why does this pipe work
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5.7 years ago
nkinney06 ▴ 90

In looking for a way to check if a bamfile is truncated I noticed that this does the job very quickly.

samtools view file.bam | 1>/dev/null

The thing is I typed the pipe by accident; the command doesn't make sense to me but when you remove the pipe the command takes much longer (Im not sure it ever finishes). My question is why does this work/what is going on.

software error bash • 1.8k views
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5.7 years ago

When you run without the pipe "|" symbol

samtools view file.bam 1>/dev/null

1 is interpreted as stdout so it is exactly the command we all are very used to:

samtools view file.bam > /dev/null

You know it. This is a way to read bam file without header into a SAM file if you replace "/dev/null" with "your.SAM". It takes very long time. /dev/null just discards all the data that was put into it, put it actualy first has to get it from the samtools. The whole file is read despite this /dev/null anyway.

When you add the "|" pipe symbol the way you mentioned:

samtools view file.bam | 1>/dev/null

Your first command tries to read the whole bam file without the header and pipe it (kind of sam file) via stdout into a second command, in your case it is "1". Most likely you do not have program or script called "1" in your system. So the second command will end immediately with an error and as it is the last command in your pipe before redirect it will terminate the whole pipe. What you see on your screen is what the first command had time to write as an error message into stderr since stdout was redirected with pipe. When bam file is truncated stderr contains information that file was truncated when it is a valid bam file stderr is empty so no message. You can test all this by running this:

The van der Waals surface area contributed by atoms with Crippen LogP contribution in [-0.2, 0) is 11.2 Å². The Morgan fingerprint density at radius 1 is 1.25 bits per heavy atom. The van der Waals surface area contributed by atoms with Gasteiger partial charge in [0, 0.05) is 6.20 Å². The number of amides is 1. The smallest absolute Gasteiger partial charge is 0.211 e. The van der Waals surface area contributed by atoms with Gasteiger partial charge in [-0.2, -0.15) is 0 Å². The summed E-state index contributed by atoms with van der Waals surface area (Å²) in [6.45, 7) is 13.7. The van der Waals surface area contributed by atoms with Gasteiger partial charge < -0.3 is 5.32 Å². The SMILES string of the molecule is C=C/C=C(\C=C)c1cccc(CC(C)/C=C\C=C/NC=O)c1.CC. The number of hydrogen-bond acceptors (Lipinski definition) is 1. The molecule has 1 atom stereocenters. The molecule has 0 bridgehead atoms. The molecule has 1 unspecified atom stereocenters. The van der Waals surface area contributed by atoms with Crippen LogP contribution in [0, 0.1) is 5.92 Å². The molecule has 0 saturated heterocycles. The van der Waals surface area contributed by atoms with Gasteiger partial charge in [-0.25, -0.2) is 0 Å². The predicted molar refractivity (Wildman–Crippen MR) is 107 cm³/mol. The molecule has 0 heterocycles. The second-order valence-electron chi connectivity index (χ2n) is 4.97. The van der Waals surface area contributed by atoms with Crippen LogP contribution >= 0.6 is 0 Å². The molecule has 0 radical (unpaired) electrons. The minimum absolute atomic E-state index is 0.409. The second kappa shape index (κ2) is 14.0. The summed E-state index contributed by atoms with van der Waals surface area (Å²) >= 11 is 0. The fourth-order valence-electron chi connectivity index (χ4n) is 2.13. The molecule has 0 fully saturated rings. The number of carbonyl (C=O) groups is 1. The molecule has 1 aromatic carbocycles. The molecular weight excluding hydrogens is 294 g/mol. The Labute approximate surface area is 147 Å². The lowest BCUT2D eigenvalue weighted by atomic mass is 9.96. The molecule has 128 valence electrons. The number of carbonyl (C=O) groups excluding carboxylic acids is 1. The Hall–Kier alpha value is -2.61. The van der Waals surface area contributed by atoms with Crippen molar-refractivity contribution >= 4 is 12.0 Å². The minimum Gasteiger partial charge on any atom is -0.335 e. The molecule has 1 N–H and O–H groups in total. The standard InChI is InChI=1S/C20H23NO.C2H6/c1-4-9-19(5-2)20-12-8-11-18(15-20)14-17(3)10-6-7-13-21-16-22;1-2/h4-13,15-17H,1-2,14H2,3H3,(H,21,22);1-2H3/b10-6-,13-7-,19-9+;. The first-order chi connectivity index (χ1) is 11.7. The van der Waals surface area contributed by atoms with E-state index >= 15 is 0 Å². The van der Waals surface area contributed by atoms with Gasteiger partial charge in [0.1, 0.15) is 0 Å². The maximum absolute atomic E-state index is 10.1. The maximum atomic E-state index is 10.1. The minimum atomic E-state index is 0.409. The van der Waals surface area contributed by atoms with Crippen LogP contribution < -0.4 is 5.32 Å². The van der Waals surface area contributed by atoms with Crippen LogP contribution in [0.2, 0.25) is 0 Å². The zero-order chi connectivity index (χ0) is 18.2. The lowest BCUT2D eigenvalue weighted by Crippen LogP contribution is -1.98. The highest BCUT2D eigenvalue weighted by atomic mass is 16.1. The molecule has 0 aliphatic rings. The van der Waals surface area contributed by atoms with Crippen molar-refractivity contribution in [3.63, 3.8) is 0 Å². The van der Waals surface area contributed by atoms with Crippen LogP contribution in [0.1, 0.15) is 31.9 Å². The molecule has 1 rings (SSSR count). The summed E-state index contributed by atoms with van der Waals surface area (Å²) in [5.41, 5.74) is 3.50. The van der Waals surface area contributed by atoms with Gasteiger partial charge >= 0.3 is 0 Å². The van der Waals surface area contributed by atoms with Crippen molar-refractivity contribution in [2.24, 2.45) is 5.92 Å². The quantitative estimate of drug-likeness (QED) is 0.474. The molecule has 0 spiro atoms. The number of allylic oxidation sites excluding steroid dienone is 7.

samtools view file.bam | biostars

since you most likely do not have a program called "biostars" in your system it will behave almost as your "samtools view file.bam | 1>/dev/null" other than it will clearly tell you that there was no "biostars" command found. Then you can run command

samtools view file.bam 2 > err.txt

terminate it immediately with Control+C since it will try to print the whole sam file into your stdout. Now take a look at the contents of the err.txt. It will be empty for proper bam and will have an error message for truncated one. This means that samtools already raised an error before you terminated it manually a moment after it started to read a bam file. So if you do

samtools view file.bam 2 > err.txt | wow

you will get information whether bam is normal or truncated in err.txt file if you do not have program called "wow" in your system =)

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samtools view file.bam | 1>/dev/null
  

Your first command tries to read the whole bam file without the header and pipe it (kind of sam file) via stdout into a second command, in your case it is "1". Most likely you do not have program or script called "1" in your system. So the second command will end immediately with an error

Actually not: only if a space is inserted (unlike in the original example), 1 will be taken as a command name.

$ samtools view file.bam | 1>/dev/null
$ samtools view file.bam | 1 >/dev/null
-bash: 1: command not found